Pictured above are Italians at Ellis Island around 1905.
Here’s what else is happening
Texas police-shooting death: Atatiana Jefferson was at home in Fort Worth playing video games with her nephew when she was fatally shot by a police officer outside. A neighbor had called the police after seeing her door open.
Metropolitan Diary: In this week’s column, recalling a thwarted childhood prank, moving a car and more reader tales of New York City.
What we’re reading: This dive into “The End of Silence,” in The Atlantic. “If you have any kind of sound sensitivity, or live near a data center, or just want to track another element of our strange modern life, you’re likely to find it fascinating,” writes Andrea Kannapell, the briefings editor.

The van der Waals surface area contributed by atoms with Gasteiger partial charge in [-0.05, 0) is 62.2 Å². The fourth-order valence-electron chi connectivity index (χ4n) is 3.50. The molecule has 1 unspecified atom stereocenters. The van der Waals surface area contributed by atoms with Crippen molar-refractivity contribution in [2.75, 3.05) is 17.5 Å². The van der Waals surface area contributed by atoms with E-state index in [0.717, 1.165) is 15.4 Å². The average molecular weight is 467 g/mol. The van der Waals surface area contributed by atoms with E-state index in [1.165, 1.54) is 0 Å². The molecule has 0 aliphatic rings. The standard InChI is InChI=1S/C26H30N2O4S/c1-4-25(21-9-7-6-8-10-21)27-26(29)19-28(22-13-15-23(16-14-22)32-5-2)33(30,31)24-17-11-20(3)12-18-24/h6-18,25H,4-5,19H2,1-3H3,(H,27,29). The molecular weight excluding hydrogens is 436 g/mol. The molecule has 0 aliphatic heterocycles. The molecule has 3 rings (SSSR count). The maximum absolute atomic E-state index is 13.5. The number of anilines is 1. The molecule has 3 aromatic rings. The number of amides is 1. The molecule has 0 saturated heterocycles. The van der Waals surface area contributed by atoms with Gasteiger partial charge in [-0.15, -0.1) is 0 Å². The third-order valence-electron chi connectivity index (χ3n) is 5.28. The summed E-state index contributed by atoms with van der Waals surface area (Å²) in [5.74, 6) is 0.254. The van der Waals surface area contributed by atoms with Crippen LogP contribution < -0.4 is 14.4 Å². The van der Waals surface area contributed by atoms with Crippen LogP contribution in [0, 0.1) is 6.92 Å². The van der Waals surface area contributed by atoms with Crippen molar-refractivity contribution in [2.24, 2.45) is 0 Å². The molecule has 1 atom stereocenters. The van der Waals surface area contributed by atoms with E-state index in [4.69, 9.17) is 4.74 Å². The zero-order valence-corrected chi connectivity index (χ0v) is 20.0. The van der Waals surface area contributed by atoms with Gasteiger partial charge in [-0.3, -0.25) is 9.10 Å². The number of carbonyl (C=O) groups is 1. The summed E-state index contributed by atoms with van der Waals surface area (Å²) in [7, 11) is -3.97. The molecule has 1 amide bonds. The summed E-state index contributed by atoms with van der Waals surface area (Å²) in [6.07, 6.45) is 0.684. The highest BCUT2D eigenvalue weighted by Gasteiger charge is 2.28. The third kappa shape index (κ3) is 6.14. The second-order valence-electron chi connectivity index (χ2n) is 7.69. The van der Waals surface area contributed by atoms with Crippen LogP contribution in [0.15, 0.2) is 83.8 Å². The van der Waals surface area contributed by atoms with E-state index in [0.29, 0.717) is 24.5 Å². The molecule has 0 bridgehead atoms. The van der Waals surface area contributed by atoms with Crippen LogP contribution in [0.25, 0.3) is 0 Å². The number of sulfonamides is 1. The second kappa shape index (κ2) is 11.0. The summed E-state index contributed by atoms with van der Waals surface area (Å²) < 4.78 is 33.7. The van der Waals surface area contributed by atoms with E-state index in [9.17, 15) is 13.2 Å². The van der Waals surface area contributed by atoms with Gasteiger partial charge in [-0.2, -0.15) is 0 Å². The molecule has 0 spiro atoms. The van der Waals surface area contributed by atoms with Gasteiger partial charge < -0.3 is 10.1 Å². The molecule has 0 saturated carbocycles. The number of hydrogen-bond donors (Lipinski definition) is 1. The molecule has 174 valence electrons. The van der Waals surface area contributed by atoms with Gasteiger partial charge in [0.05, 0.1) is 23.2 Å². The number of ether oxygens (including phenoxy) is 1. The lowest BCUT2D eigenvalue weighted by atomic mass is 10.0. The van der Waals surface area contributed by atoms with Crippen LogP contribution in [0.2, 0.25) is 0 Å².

Now, a break from the news
Our Parenting team put together a guide on what to know about surrogacy.
And now for the Back Story on …
A typeface people love to hate
Childlike, informal to the point of frivolity: Comic Sans turns 25 this month.
Its designer, Vincent Connare, says he was helping develop an easy-to-use operating system for Microsoft in 1994 when he sketched a talk bubble for “a cute little yellow dog” — and needed to invent a typeface suitable for dog talk.
There were haters from the start.
Twitter once said that its most reliable sources of traffic were complaints about airlines and Comic Sans. Designers call the font the “punch line” of the artistic community. A couple in Indiana — Holly and David Combs — started a “Ban Comic Sans” movement.